Mughal painting by Faizallah recently acquired by the British Library
In our recent exhibition and the accompanying publication Mughal India: Art, Culture and Empire, we featured paintings made in Delhi as well as at the Mughal province of Awadh during the 18th century. In March, we were able to add to our collection a splendid work by the artist Faizallah - a Mughal artist who relocated to Awadh - that dates to circa 1760. The artist's signature is discreetly written above the doorway on the left.
From the mid-16th to the early 18th century, artistic workshops were established at the Mughal courts in the cities of Lahore, Delhi, Agra as well as Allahabad. With imperial patronage waning during the 18th century and Nadir Shah's infamous sacking of Delhi in 1739, Mughal artists fled from the capital and appeared in places such as Awadh (cities of Lucknow and Faizabad), Bengal (Murshidabad and Patna) as well in the Punjab Hills. Unfortunately, there is very little written historical documentation on the movement of artists from Delhi to the provinces. Instead, art historians rely on the painterly styles and the provenance of paintings to ascertain both the location and date of production.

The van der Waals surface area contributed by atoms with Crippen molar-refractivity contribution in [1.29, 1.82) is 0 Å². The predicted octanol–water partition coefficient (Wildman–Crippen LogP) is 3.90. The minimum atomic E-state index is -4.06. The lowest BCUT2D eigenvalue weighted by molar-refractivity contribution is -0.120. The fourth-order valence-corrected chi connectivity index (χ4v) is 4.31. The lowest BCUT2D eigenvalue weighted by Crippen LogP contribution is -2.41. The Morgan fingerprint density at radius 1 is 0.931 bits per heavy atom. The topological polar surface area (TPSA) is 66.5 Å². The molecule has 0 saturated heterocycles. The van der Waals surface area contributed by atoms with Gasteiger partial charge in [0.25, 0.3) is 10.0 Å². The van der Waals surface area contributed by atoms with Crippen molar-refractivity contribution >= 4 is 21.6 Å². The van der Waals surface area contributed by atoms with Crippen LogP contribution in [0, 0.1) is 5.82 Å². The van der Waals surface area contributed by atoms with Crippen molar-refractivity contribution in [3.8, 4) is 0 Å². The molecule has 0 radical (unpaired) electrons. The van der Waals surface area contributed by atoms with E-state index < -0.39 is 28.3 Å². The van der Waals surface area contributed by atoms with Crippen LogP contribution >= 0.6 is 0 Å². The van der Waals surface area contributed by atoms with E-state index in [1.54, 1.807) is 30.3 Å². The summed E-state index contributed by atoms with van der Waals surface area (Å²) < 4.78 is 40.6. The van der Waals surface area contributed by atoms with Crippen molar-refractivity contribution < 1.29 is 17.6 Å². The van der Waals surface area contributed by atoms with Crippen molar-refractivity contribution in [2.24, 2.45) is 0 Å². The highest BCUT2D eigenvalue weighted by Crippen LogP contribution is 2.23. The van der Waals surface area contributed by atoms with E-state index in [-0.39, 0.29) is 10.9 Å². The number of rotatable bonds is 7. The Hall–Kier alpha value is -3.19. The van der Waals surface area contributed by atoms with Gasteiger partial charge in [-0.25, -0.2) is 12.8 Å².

The artist of our painting, Faizallah, has a rather noteworthy biography. In the last few years, John Seyller (an art historian and professor at the University of Vermont) has been able to trace of the geneaology of Faizallah. Through inscriptions found on several paintings, we now know that Faizallah (our artist) is the son of Faqirallah Khan and the grandson of Muhammad Afzal. Both his father and grandfather were important Mughal artists who flourished in Delhi. His father, Faqirallah Khan later migrated with Faizallah to the province of Awadh by the 1760s. The British Library's collection now includes signed paintings by all three generations of this family.
Faizallah has received little scholarly attention, as compared to his contemporaries Mir Kalan Khan and Mihr Chand, who also relocated from Delhi to Awadh. This lovely painting demonstrates Faizallah's training in the imperial Mughal style, inherited from his father, before shifting to a rather nuanced and elaborate Lucknow style. As a rising star in the Awadhi art scene, Faizallah would radically transform simple terrace scenes into confections of multilayered 'idealized palaces surrounded by formal gardens that would recede to the horizon' (Welch 1985, 281). For an example of Faizallah's later work, see his study of a palace complex in the David Collection, Copenhagen.
Malini Roy, Visual Arts Curator
J.P. Losty and Malini Roy, Mughal India: Art, Culture and Empire, British Library, 2012
Malini Roy, "Origins of the late Mughal painting tradition in Awadh" in Markel and Gude, India's Fabled City: The Art of Courtly Lucknow, Prestel, 2010
J. Seyller and K. Seitz, Mughal and Deccani Painting, Museum Reitberg, 2010
S.C. Welch, India: Art and Culture 1300-1900, New York, 1985